Depending on the weather, and whether or not he was busy working on a short story, Ernest would sit either outside on the patio, or inside at a favourite table near the back of the place. Out on the patio he would sit with his back to the café so he could gaze across at the statue of Marshal Ney that sat at the corner of the two famous boulevards. He recalls the fascination he had for that statue in his memoir: "I thought that all generations were lost by something and always had been [an allusion probably to the Gertrude Stein epigram he puts at the beginning of The Sun Also Rises - "You are all a lost generation"] and always would be and I stopped at the Lilas to keep the statue company and drank a cold beer before going home to the flat over the sawmill."

La Closerie des Lilas - Hemingway's favourite café
when they lived on rue Notre-Dame-des-Champs

I wanted to have lunch with Barbara at La Closerie des Lilas, and sit near where Hemingway would have spent hours working on his short stories. But when we got there, I was alienated by the prices posted on the menu outside: salads for $20; entrees averaging about $35. It had became a very upscale destination. And the patio, where Ernest could gaze across the sidewalk to the Statue of Marshall Ney, was hidden behind a tall screen of potted cedar bushes. It was all boxed in and hidden. Disappointed, I found a more modest café just across the street.

Barbara and I have lunch on Boulevard Montparnasse
(at the corner of Boulevard Saint Michel)
We sat for lunch at a window-seat inside and could gaze up and down the busy Boulevard Montparnasse. Police vehicles and ambulances passed regularly with a raucous siren-shriek. Across the street, where the Boulevard Michel begins its way north to the Seine, I could see Marshal Ney. He stood there on his pedestal, protected by a canopy of Plane trees, with his back to the La Closerie des Lilas, right arm held aloft, clutching a sword - challenging the traffic rushing west through Montparnasse.

The statue of Marshal Ney outside La Closerie des Lilas

After he was settled into the apartment on rue Notre-Dame-des- Champs, Hemingway began frequenting La Closerie des Lilas regularly for refreshments and a quiet place to write in a back corner. He suddenly hit a hot streak. The short stories begun to flow from his pencil like never before. He was astonished. In the space of about three months, he wrote eight of his best, early short stories. It had all come together. Everything that he had long been reaching for, everything that he had learned in the past two years, was to hand. He finally sensed a mastery of the form that he had been struggling with for so long. And in just a couple of years he would be working on his first novel, set along these Left Bank boulevards, and featuring the sort of American and British expatriates that he had once sneered at, but now found himself  in some sympathy with - The Lost Generation.

Most of the stories in this collection were written in a hot-streak in the summer and fall of 1924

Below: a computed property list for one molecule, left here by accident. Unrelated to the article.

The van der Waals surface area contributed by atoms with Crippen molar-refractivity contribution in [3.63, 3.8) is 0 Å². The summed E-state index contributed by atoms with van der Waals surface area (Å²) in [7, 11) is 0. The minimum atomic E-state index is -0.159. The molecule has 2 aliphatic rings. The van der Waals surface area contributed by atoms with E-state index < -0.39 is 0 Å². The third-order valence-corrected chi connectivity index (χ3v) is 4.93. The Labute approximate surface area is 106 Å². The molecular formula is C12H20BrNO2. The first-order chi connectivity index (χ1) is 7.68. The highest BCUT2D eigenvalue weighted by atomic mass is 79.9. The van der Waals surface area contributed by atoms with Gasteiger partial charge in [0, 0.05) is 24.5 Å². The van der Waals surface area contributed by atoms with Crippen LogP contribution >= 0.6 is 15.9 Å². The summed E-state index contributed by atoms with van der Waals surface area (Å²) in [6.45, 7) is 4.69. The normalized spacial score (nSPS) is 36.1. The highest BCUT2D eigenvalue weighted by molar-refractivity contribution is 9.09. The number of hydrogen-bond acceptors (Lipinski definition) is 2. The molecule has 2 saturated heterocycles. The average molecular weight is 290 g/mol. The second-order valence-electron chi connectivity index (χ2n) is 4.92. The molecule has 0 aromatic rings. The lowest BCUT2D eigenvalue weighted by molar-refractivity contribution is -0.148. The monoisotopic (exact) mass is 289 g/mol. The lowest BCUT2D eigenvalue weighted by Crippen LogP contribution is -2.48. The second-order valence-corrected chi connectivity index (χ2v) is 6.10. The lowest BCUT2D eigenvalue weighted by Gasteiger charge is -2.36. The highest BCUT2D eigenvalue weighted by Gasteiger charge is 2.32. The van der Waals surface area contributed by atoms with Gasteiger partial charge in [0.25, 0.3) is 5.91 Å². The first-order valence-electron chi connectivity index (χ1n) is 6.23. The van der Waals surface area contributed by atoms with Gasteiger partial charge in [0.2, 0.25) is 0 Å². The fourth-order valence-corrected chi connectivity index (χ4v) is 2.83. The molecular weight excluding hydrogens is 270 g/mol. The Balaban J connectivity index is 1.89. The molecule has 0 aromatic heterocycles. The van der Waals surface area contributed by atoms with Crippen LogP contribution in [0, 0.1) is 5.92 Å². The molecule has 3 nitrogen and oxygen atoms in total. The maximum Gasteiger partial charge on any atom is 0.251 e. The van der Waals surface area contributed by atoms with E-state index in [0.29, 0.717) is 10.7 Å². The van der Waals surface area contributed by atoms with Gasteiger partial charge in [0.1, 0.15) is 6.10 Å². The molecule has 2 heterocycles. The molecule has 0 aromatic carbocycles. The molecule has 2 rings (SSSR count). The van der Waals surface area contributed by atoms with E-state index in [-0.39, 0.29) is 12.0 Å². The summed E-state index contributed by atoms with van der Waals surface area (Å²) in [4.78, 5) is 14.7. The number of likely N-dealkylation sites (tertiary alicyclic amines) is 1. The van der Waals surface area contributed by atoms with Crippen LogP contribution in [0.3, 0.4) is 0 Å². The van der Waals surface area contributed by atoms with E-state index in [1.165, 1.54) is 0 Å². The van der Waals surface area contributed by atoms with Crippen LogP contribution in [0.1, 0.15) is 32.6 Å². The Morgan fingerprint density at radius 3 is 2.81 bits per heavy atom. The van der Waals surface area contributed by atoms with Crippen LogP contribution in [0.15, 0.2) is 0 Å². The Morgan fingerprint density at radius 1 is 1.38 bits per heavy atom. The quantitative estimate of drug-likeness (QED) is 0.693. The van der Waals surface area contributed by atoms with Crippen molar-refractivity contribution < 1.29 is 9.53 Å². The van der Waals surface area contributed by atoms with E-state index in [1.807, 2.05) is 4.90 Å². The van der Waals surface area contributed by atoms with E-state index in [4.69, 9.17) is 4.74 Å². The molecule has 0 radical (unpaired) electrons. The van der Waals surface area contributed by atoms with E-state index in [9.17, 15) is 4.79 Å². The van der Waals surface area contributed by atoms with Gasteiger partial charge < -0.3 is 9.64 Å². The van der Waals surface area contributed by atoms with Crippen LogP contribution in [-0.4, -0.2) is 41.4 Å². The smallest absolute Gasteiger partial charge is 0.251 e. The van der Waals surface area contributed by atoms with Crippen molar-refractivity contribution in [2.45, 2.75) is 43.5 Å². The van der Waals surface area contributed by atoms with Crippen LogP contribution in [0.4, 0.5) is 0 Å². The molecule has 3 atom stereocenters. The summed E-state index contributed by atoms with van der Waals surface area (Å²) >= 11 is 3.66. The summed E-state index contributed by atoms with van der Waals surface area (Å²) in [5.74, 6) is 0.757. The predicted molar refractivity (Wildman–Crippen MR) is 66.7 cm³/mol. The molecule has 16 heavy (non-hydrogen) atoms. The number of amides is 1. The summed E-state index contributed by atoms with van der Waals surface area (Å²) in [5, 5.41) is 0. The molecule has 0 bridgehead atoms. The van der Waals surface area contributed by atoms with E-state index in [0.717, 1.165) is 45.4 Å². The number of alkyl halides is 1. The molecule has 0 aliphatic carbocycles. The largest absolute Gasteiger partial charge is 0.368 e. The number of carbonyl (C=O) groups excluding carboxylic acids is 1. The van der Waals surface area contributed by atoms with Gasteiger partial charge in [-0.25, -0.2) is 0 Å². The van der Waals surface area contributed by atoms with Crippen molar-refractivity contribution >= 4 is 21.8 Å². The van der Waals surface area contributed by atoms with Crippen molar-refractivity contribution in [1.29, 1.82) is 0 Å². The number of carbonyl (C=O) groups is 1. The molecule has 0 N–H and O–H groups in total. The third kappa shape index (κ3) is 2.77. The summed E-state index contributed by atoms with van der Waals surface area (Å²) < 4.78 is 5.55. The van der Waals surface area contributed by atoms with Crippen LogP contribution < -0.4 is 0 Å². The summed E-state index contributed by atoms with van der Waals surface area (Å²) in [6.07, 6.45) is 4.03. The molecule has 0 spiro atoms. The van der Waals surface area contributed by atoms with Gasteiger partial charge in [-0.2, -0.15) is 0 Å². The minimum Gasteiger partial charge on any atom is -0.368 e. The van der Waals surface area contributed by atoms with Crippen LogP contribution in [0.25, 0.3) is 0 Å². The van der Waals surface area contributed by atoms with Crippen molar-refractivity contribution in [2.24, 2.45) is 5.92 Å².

In many ways he had found a home in this place and amongst these people. There was something exceptional about the whole experience. To his mother Grace, on February 14th., 1922, he wrote: "It is fun living in this oldest quarter of Paris, and we have a wonderful time. Paris is so very beautiful that it satisfies something in you that is always hungry in America." It was sophisticated, enlightening, tolerant, and exciting.

Photograph of Hemingway in Paris by Helen Pierce Breaker (1928)

"If you are lucky enough to have lived in Paris as a young man," Hemingway said to a friend in 1950, "then wherever you go for the rest of your life it stays with you, for Paris is a moveable feast."

And he sums up the effect in his memoir's final paragraph: "There is never any ending to Paris and the memory of each person who has lived in it differs from that of any other. We always returned to it no matter who we were or how it was changed or with what difficulties, or ease, it could be reached. Paris was always worth it and you received return for whatever you brought to it. But this is how Paris was in the early days when we were very poor and very happy."

If you, too, plan to get to Paris, read A Moveable Feast, and read The Sun Also Rises. Stroll around the Latin Quarter and Montparnasse. Soak up the atmosphere. And marvel at the incredible scene it must have been there when Hemingway was around in the 1920s.

"... wherever you go for the rest of your life it stays with you, for Paris is a moveable feast."

Photographs © Clive W. Baugh
(using a Nikon D7000 with a Nikkor 18-105 mm zoom lens)


A Moveable Feast (1964) by Ernest Hemingway, The Sun Also Rises (1926) by Ernest Hemingway, Ernest Hemingway on Paris (2010) selected articles by Hemingway from The Toronto Star (1920-1924) published by Hesperus Press, The Young Hemingway (1986) by Michael Reynolds, Hemingway: The Paris Years (1989) by Michael Reynolds, The Letters of Ernest Hemingway: 1907-1922 (2011) edited by Sandra Spanier & Robert W. Trogdon, Bloom's Literary Guide to Paris (2007) by Mike Gerrard.


  1. Good one Clive. I love Barbara's look of horror at the prices on the menu!!!!
    You have described Hemingway's sojourn in Paris succinctly. Marilyn and I have been to Paris many times over the years and we have seen some of these places and probably passed others unknowingly. I must doa Hemminway tour paris now..
    I'd like to include Oscar Wilde and perhaps George Orwell into the mix. Could end up staying in Paris forever!!!

  2. Hi Clive, we met at a book signing at Chapters Ancaster, thanks again for buying my book, I hope you enjoy it!

    I took your advice and read A Moveable Feast...and loved it! I can see how you got hooked after reading this. I have read some of his other works, but I plan to read more of them now.